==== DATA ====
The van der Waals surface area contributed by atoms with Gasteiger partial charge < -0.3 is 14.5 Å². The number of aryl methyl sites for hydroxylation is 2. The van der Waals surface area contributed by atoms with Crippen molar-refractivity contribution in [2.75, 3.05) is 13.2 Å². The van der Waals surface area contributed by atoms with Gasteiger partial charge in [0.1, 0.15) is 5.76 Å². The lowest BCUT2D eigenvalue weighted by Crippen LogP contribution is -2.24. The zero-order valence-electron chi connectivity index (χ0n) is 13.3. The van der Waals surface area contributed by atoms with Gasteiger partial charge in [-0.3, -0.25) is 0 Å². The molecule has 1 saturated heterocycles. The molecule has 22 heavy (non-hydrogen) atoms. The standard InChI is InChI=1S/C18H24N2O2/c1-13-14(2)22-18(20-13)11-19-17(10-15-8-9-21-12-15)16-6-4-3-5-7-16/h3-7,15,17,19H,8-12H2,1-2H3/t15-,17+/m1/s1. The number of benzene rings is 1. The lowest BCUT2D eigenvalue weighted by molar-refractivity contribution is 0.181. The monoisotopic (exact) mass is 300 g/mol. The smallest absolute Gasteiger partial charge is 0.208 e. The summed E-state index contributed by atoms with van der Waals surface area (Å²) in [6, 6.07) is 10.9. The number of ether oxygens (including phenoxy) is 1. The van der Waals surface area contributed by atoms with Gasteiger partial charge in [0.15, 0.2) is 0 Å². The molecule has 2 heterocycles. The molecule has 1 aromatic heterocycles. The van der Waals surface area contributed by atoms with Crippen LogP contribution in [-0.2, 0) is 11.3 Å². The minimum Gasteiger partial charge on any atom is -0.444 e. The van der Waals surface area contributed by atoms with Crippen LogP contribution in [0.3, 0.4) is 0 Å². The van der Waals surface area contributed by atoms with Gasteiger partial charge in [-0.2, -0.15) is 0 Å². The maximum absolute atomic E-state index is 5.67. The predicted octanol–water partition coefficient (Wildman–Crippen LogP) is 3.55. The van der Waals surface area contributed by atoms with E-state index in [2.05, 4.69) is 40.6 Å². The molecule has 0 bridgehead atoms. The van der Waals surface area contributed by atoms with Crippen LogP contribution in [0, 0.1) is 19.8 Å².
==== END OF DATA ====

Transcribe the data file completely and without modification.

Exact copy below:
The van der Waals surface area contributed by atoms with Gasteiger partial charge < -0.3 is 14.5 Å². The number of aryl methyl sites for hydroxylation is 2. The van der Waals surface area contributed by atoms with Crippen molar-refractivity contribution in [2.75, 3.05) is 13.2 Å². The van der Waals surface area contributed by atoms with Gasteiger partial charge in [0.1, 0.15) is 5.76 Å². The lowest BCUT2D eigenvalue weighted by Crippen LogP contribution is -2.24. The zero-order valence-electron chi connectivity index (χ0n) is 13.3. The van der Waals surface area contributed by atoms with Gasteiger partial charge in [-0.3, -0.25) is 0 Å². The molecule has 1 saturated heterocycles. The molecule has 22 heavy (non-hydrogen) atoms. The standard InChI is InChI=1S/C18H24N2O2/c1-13-14(2)22-18(20-13)11-19-17(10-15-8-9-21-12-15)16-6-4-3-5-7-16/h3-7,15,17,19H,8-12H2,1-2H3/t15-,17+/m1/s1. The number of benzene rings is 1. The lowest BCUT2D eigenvalue weighted by molar-refractivity contribution is 0.181. The monoisotopic (exact) mass is 300 g/mol. The smallest absolute Gasteiger partial charge is 0.208 e. The summed E-state index contributed by atoms with van der Waals surface area (Å²) in [6, 6.07) is 10.9. The number of ether oxygens (including phenoxy) is 1. The van der Waals surface area contributed by atoms with Gasteiger partial charge in [0.15, 0.2) is 0 Å². The molecule has 2 heterocycles. The molecule has 1 aromatic heterocycles. The van der Waals surface area contributed by atoms with Crippen LogP contribution in [-0.2, 0) is 11.3 Å². The minimum Gasteiger partial charge on any atom is -0.444 e. The van der Waals surface area contributed by atoms with Crippen LogP contribution in [0.3, 0.4) is 0 Å². The van der Waals surface area contributed by atoms with Gasteiger partial charge in [-0.2, -0.15) is 0 Å². The maximum absolute atomic E-state index is 5.67. The predicted octanol–water partition coefficient (Wildman–Crippen LogP) is 3.55. The van der Waals surface area contributed by atoms with E-state index in [2.05, 4.69) is 40.6 Å². The molecule has 0 bridgehead atoms. The van der Waals surface area contributed by atoms with Crippen LogP contribution in [0, 0.1) is 19.8 Å².